Teaching social skills is a matter of details. Like so many things involved in establishing a strong classroom community, it comes down to daily implementation, since it is daily practice that builds these skills. But remember, it doesn't have to take much time!
So many of what we consider social skills are really just habits. For example, good communication in the classroom includes politeness, which is really just the habit of saying "please," "thank you" and "excuse me" in certain situations. Even if we don't consciously think of what we are doing, a situation or pattern has triggered our automatic politeness response.
Other politeness habits, such as not interrupting another person, take more conscious effort than just tossing off a quick "thank you," but they are learned over time through practice as well.
Teaching values of honesty and fairness, as with some many effective classroom management topics, comes down to continuous modeling by the teacher. Students don't always pick up on how to act just by observing, but it is certain that if they see no example at all, they have little chance of behaving as you desire.
Can you imagine just talking about the importance of fairness, then letting only certain kids get away with poor behavior? From the kids' perspective, that would be worse than never bringing the topic up at all.
Teaching social skills at a higher-level, such as working collaboratively, can take much longer and we all know some adults who have never received passing grades on collaboration, no matter what profession you consider). Working together is the foundation of teaching tolerance, a skill that our students need to learn as preparation for adulthood.
You will find in-depth information about managing student collaboration on this student partners page, but the bedrock beneath building school relationships often comes down to classroom management strategies for teaching responsibility.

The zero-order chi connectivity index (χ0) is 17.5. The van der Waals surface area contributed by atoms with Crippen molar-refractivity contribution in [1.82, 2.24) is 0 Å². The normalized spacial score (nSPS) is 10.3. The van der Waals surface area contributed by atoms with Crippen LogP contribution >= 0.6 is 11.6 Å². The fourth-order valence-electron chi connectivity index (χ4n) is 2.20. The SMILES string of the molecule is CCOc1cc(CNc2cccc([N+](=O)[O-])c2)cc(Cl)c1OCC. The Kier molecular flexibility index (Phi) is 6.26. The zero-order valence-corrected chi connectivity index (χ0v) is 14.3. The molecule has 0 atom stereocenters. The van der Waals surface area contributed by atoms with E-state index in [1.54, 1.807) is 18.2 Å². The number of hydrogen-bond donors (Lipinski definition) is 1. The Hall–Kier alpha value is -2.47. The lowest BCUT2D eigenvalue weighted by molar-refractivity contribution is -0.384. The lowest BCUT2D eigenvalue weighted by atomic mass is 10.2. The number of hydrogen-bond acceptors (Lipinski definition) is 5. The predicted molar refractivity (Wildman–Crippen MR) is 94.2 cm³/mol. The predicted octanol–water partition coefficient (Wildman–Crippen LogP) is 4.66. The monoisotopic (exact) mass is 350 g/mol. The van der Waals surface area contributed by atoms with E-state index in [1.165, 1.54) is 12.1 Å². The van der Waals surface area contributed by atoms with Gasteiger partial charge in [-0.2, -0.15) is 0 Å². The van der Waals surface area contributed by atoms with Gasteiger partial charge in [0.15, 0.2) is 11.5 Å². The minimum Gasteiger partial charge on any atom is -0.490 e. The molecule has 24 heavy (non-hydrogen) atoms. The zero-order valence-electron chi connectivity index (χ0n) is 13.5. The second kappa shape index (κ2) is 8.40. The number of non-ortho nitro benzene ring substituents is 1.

I'm a big believer in encouraging - no...insisting upon - politeness from your students in all parts of the school, not just your classroom. This includes common areas such as the lunch room. Lunch rooms can sometimes turn into little battle zones, but a few interactive teaching activities can nip that in the bud.
These tips for teaching etiquette at lunch are just the thing for kids who need a few pointed reminders about proper mealtime behavior.
Certain childhood conditions can affect a kid's ability to interact socially. For example, children on the autism spectrum can often possess a non-expressive face, giving them a flat affect that other students interpret as anger or disinterest.
Work with special-needs kid individually, helping them understand their impact and giving them tailor-made suggestions to fit their particular situation.
I told one Asperger's boy in my class that I wanted to "see his dimples," a phrase that caught his imagination and helped him smile when he felt happy.
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Teaching Social Skills of Politeness
It all starts - and ends - with politeness
Establishing a Respectful Classroom Climate
Teacher-student relationships flourish with mutual respect
Values-based interactions...the key to effective classroom management
Actions bring consequences
Lessons in the lunchroom
Stop the effects of bullying before they start